Similar material was inevitably moved to the web, with OnSmash.com the best-known purveyor. WorldStar followed in 2005, more or less appropriating OnSmash’s setup, engendering some bad feelings.
“Yeah,” O’Denat said, “there was some back-and-forth between us and them, some savage street-hacking attacks. It got hairy. Once we went 100 percent video, showing that original hood stuff, we prevailed.”
In years since, as the web has grown somewhat more centralized and social networks have come to dominate many of WSHH’s functions, the site and its social-media offshoots managed to maintain the charmingly garish attitude and aesthetic of an earlier era of the web.
Thanks to its strong brand recognition and O’Denat’s keen eye for viral video, WSHH has managed to maintain its presence near the center of the viral internet even as Vine and Instagram made sharing videos with wide audiences easy.
Its weekly Vine compilations, which collected from Vine and Instagram the kinds of videos that once would have appeared first on WSHH amateur routines, slapstick pranks, and, yes, street fights still found more than 2 million viewers week after week, until Vine shut down last year.
It is unclear what the future of WSHH will be, but given its influential presence near the center of the viral landscape, particularly among the black users that power much of internet culture, it’s unlikely to go away.
According to a 2015 New York Times profile, O’Denat was of Haitian heritage, raised by a single mom. An early job at a Circuit City store encouraged his love of computers.
“Hip-hop is for the sex, the drugs, the violence, the beefs, the culture,” O’Denat said. “That’s the competitiveness of hip-hop, so I felt like the site needed to be R-rated.”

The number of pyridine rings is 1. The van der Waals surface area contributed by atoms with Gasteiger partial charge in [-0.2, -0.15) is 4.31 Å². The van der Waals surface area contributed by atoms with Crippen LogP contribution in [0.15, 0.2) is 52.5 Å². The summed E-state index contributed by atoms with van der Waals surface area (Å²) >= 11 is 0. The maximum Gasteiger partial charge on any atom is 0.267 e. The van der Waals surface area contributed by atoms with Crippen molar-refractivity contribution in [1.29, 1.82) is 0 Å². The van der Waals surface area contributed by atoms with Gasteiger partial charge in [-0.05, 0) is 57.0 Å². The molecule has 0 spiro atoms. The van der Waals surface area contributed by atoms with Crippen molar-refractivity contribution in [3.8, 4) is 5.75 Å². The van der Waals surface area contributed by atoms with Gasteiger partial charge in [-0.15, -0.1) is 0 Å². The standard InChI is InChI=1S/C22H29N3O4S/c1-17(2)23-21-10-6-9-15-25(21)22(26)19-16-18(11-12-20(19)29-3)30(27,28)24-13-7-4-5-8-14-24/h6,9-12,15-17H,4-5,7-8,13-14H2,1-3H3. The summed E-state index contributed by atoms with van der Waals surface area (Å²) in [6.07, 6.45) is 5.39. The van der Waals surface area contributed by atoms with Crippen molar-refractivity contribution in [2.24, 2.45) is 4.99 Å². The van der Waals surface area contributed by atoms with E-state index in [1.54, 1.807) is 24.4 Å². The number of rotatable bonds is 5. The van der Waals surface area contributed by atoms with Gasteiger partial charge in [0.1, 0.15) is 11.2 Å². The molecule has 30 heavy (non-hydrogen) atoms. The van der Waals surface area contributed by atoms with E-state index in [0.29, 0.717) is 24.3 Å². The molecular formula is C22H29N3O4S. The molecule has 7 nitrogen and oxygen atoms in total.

He added: “People may be offended by some of the content, but, hey, the Internet is not a censorship boat. We’re the Carnival cruise, man. You don’t have to log on.”
One of his first web ventures was an e-commerce site selling mixtapes by his famous friend DJ Whoo Kid, known for his collaborations with Queens rapper 50 Cent.
O’Denat later harnessed the power of YouTube and crowd-sourced videos to create his wildly popular WorldstarHipHop website in 2005.
He often courted controversy by featuring street fights, stunts and sexual content, but he steadily grew his brand, attracted advertisers and evolved.
In recent years, O’Denat had sought deals to bring WorldStar further into the mainstream. MTV2 announced earlier this month that a series based on the site, “WorldStar TV,” was set to premiere Feb. 3. He was actively working on that latest venture in recent weeks.
The weekly show, hosted by comedian Chris Powell, is expected to feature comics and cultural figures giving commentary on Web clips.
The show’s host, comedian Chris Powell, said he was “heartbroken” to lose a mentor and “icon.”
“This can’t be real,” he wrote on Instagram Tuesday. “We literally were just talking man about our plans and you was schooling me on how to maneuver through the business.”
He said O’Denat “treated people with respect, always shared wisdom.”